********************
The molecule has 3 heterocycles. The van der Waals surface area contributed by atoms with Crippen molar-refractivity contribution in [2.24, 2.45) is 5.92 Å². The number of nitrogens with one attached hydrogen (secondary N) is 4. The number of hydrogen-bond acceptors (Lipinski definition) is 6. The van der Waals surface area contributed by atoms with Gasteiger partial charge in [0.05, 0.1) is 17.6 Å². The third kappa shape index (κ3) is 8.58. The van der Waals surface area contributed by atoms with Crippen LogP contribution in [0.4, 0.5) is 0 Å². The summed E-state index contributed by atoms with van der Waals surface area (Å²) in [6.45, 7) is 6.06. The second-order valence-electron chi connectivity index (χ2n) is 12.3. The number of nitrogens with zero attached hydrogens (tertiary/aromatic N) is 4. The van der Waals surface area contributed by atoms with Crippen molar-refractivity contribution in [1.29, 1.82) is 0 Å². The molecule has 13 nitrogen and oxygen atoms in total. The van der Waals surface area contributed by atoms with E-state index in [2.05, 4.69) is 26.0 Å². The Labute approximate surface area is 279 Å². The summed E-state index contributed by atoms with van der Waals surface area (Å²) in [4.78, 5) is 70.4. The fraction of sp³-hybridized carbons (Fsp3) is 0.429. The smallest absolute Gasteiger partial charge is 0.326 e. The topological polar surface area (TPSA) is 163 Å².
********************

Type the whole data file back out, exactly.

The molecule has 3 heterocycles. The van der Waals surface area contributed by atoms with Crippen molar-refractivity contribution in [2.24, 2.45) is 5.92 Å². The number of nitrogens with one attached hydrogen (secondary N) is 4. The number of hydrogen-bond acceptors (Lipinski definition) is 6. The van der Waals surface area contributed by atoms with Gasteiger partial charge in [0.05, 0.1) is 17.6 Å². The third kappa shape index (κ3) is 8.58. The van der Waals surface area contributed by atoms with Crippen LogP contribution in [0.4, 0.5) is 0 Å². The summed E-state index contributed by atoms with van der Waals surface area (Å²) in [6.45, 7) is 6.06. The second-order valence-electron chi connectivity index (χ2n) is 12.3. The number of nitrogens with zero attached hydrogens (tertiary/aromatic N) is 4. The van der Waals surface area contributed by atoms with Crippen molar-refractivity contribution in [1.29, 1.82) is 0 Å². The molecule has 13 nitrogen and oxygen atoms in total. The van der Waals surface area contributed by atoms with E-state index in [2.05, 4.69) is 26.0 Å². The Labute approximate surface area is 279 Å². The summed E-state index contributed by atoms with van der Waals surface area (Å²) in [4.78, 5) is 70.4. The fraction of sp³-hybridized carbons (Fsp3) is 0.429. The smallest absolute Gasteiger partial charge is 0.326 e. The topological polar surface area (TPSA) is 163 Å².